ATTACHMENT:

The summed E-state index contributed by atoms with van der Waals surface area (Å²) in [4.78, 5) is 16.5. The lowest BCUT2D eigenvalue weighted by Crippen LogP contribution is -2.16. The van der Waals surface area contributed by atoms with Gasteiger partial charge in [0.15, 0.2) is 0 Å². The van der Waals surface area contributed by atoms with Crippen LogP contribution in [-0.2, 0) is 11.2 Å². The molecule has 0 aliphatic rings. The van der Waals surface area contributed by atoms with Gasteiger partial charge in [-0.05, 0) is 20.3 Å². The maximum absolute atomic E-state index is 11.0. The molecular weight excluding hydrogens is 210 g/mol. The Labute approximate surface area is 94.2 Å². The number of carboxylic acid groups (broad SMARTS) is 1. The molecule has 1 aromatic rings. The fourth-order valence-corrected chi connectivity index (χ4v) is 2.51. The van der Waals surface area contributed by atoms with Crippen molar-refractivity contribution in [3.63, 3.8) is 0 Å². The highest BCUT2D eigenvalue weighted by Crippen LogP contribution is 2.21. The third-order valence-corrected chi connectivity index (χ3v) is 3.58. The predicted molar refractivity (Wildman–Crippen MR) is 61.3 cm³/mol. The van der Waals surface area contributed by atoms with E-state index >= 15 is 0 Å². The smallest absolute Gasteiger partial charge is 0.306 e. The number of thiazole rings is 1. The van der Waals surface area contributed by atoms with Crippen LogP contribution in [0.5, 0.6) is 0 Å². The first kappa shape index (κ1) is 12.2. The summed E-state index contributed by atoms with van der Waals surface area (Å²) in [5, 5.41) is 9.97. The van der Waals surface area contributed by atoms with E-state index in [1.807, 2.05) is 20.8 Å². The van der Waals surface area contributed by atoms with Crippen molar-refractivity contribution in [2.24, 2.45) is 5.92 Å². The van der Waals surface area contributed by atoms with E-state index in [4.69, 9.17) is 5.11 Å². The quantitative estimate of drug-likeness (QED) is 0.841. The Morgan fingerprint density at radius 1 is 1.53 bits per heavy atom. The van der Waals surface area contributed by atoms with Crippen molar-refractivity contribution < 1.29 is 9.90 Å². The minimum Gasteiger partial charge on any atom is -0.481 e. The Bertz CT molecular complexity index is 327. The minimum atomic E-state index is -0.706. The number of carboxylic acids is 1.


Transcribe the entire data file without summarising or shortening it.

The summed E-state index contributed by atoms with van der Waals surface area (Å²) in [4.78, 5) is 16.5. The lowest BCUT2D eigenvalue weighted by Crippen LogP contribution is -2.16. The van der Waals surface area contributed by atoms with Gasteiger partial charge in [0.15, 0.2) is 0 Å². The van der Waals surface area contributed by atoms with Crippen LogP contribution in [-0.2, 0) is 11.2 Å². The molecule has 0 aliphatic rings. The van der Waals surface area contributed by atoms with Gasteiger partial charge in [-0.05, 0) is 20.3 Å². The maximum absolute atomic E-state index is 11.0. The molecular weight excluding hydrogens is 210 g/mol. The Labute approximate surface area is 94.2 Å². The number of carboxylic acid groups (broad SMARTS) is 1. The molecule has 1 aromatic rings. The fourth-order valence-corrected chi connectivity index (χ4v) is 2.51. The van der Waals surface area contributed by atoms with Crippen molar-refractivity contribution in [3.63, 3.8) is 0 Å². The highest BCUT2D eigenvalue weighted by Crippen LogP contribution is 2.21. The third-order valence-corrected chi connectivity index (χ3v) is 3.58. The predicted molar refractivity (Wildman–Crippen MR) is 61.3 cm³/mol. The van der Waals surface area contributed by atoms with E-state index >= 15 is 0 Å². The smallest absolute Gasteiger partial charge is 0.306 e. The number of thiazole rings is 1. The van der Waals surface area contributed by atoms with Crippen LogP contribution in [0.5, 0.6) is 0 Å². The first kappa shape index (κ1) is 12.2. The summed E-state index contributed by atoms with van der Waals surface area (Å²) in [5, 5.41) is 9.97. The van der Waals surface area contributed by atoms with E-state index in [1.807, 2.05) is 20.8 Å². The van der Waals surface area contributed by atoms with Crippen molar-refractivity contribution in [2.24, 2.45) is 5.92 Å². The van der Waals surface area contributed by atoms with E-state index in [4.69, 9.17) is 5.11 Å². The quantitative estimate of drug-likeness (QED) is 0.841. The Morgan fingerprint density at radius 1 is 1.53 bits per heavy atom. The van der Waals surface area contributed by atoms with Crippen molar-refractivity contribution < 1.29 is 9.90 Å². The minimum Gasteiger partial charge on any atom is -0.481 e. The Bertz CT molecular complexity index is 327. The minimum atomic E-state index is -0.706. The number of carboxylic acids is 1.